Con­sumers’ cham­pion or pa­per tiger?

Taranaki Daily News - - National Portrait -

could put pres­sure on the or­gan­i­sa­tion.

‘‘Peo­ple were work­ing at 11pm at night, to the early hours of the morn­ing to meet dead­lines. Those are the pres­sures that staff have to face from time to time. We are well versed in do­ing ma­jor projects to very tight time­lines.’’

Some be­lieve the Gov­ern­ment has al­ready made up its mind that mo­torists are be­ing ‘‘fleeced’’ – Prime Min­is­ter Jacinda Ardern’s term – on fuel prices.

‘‘I’d have to say in my 10 years here we have never been on the end of any kind of po­lit­i­cal in­ter­fer­ence or per­sua­sion,’’ Berry says. ‘‘Our in­de­pen­dence is prop­erly and truly re­spected. We are an in­de­pen­dent, quasi-ju­di­cial body. We act with com­plete in­de­pen­dence and ob­jec­tiv­ity . . . we won’t be swayed by any kind of ex­ter­nal com­ments.’’

The ex­panded pow­ers have height­ened pub­lic ex­pec­ta­tion about fu­ture probes. The su­per­mar­ket du­op­oly, re­gional air­fares, and the bank­ing sec­tor have all been mooted as po­ten­tial tar­gets. Don’t hold your breath.

‘‘The re­al­ity is we have got fund­ing for one mar­ket study – $1.5m, which over 12 months will ad­e­quately re­source a thor­ough mar­ket study,’’ Berry says. ‘‘The pub­lic may have a hope that we will iden­tify is­sues, and that our stud­ies will re­sult in goods be­ing priced more com­pet­i­tively . . . It is not go­ing to be just that easy.

‘‘Each of th­ese mar­ket stud­ies will be com­plex and till you have done them you don’t know what the out­come will be or if there is any kind of res­o­lu­tion to the prob­lems.’’

He does sin­gle out the con­struc­tion sec­tor. ‘‘The one that has prob­a­bly had the most call for it is the cost of build­ing ma­te­ri­als . . . it would have to be a very tar­geted part of that in­dus­try.’’

He’s also got con­cerns about air­port prof­its. While the watch­dog can re­view profit ex­pec­ta­tions, it has no teeth to curb price goug­ing. ‘‘We do, from time to time, look into the con­duct of var­i­ous ports and air­port author­i­ties and, be­cause they are so small, the costs out­weigh the ben­e­fits of re­ally look­ing into it closely.

‘‘But it is a New Zealand Inc is­sue and might be some­thing that could be thought about for a mar­ket study.’’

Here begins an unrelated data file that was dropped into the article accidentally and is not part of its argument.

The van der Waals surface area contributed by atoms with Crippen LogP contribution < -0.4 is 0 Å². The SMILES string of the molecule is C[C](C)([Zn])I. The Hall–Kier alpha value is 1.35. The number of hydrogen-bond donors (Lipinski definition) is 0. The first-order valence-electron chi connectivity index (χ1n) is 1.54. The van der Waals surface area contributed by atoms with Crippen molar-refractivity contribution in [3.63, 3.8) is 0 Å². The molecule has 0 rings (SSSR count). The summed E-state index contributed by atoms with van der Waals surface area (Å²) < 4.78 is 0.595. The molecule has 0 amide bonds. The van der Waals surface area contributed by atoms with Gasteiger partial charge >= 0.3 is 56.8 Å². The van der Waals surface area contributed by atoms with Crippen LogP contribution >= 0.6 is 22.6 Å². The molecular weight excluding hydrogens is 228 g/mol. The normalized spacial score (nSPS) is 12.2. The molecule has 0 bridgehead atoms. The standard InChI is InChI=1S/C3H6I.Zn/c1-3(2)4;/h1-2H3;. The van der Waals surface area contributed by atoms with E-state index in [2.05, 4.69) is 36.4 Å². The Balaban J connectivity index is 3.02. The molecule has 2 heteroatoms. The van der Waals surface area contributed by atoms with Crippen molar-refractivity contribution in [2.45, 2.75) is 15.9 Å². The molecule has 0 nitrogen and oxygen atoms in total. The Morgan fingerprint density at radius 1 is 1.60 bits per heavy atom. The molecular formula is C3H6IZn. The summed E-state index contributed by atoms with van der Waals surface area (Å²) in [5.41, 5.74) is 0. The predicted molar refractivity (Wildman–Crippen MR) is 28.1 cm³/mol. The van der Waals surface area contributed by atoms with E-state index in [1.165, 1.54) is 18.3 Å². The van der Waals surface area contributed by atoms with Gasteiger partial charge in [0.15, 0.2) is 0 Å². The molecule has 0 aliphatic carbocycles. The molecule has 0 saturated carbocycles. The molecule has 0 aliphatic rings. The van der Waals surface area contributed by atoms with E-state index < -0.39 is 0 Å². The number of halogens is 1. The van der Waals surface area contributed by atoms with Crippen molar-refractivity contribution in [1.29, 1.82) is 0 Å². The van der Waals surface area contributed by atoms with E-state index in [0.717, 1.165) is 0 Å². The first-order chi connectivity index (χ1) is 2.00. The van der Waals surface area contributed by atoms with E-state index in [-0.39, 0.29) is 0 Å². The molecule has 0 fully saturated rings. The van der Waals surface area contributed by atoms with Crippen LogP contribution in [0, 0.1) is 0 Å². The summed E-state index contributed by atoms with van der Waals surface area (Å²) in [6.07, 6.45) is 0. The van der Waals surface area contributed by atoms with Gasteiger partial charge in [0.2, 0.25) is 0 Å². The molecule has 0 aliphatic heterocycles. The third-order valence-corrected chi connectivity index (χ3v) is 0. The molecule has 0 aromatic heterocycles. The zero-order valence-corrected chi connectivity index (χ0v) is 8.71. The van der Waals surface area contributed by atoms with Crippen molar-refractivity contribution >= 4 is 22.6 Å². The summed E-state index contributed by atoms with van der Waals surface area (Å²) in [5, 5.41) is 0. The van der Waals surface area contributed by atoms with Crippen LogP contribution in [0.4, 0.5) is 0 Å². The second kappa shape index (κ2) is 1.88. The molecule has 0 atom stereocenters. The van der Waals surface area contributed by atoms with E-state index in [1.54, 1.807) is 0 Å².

Re­cently, the com­mis­sion has re­peat­edly hit the head­lines for knock­ing back large cor­po­rate deals. It de­clined merg­ers be­tween Sky TV and Voda­fone, me­dia com­pa­nies Stuff and NZME, in­sur­ance com­pa­nies Sun­corp and Tower, and auc­tion com­pany Trade Me’s takeover of Mo­tor­central.

The monopoly watch­dog has at­tracted a size­able amount of crit­i­cism. Berry, who has for­mer Fair Go pre­sen­ter Gor­don Har­court as his me­dia ad­viser, is un­trou­bled. ‘‘We are of­ten ac­cused by par­ties who are dis­sat­is­fied with out­comes. It’s not an un­nat­u­ral thing for them to say that we don’t un­der­stand their busi­ness – that comes with the ter­ri­tory – but there is al­ways two sides to th­ese cases. You’ll speak to oth­ers in busi­ness who are very happy with the de­ci­sion. We are stuck in the mid­dle of it.

‘‘If you take the Voda­fone-Sky case . . . Spark was an ac­tive op­po­nent and I ex­pect they thought we un­der­stood the mar­ket well.’’

He be­lieves the in­sur­ance de­ci­sion was a win for con­sumers. ‘‘If we had al­lowed that merger to go through then for in­sur­ance of con­tents, cars, you would only have had the choice of two in­sur­ance com­pa­nies. By keep­ing Tower there as an in­de­pen­dent com­peti­tor, it is good for con­sumers in the long term.’’

The com­mis­sion is now go­ing after truck shops that sell door to door in New Zealand’s poor­est com­mu­ni­ties, charg­ing high prices, and de­fault fees for missed or can­celled pay­ments.

Berry is as level and mea­sured as any pow­er­ful lawyer. He doesn’t emote or show frus­tra­tion. But he does show a rare flash of dis­plea­sure for those who prey on vul­ner­a­ble com­mu­ni­ties, such as South Auck­land.

‘‘We are re­lent­lessly pur­su­ing the truck shops, stand­ing up for peo­ple who have the ba­sic ne­ces­si­ties of life re­pos­sessed, like heaters and other things, which law­fully can­not be done.

‘‘We are re­ally tak­ing steps to en­force re­spon­si­ble lend­ing laws to stand up for con­sumer rights where peo­ple are in the debt spi­ral. They are led into ex­ces­sively high op­pres­sive loans for ev­ery­day goods.’’

Dodgy on­line re­tail­ers are also in the com­mis­sion’s sights. And after a del­uge of com­plaints, it’s also sue­ing Switzer­land-based ticket re­sale web­site Vi­a­gogo.

When he packs up his desk in May, will Berry leave the New Zealand econ­omy a fairer place?

‘‘New Zealand is al­ways is go­ing to have the prob­lem of be­ing re­mote and small. Our scales of pro­duc­tion are small, and much of the com­pe­ti­tion is driven by im­port com­pe­ti­tion, and who is tak­ing mar­gins where, in terms of im­ported goods, may of­ten ex­plain the price dif­fer­en­tial.

‘‘Those fac­tors do func­tion in the way that goods are priced and what we as New Zealand con­sumers face.’’

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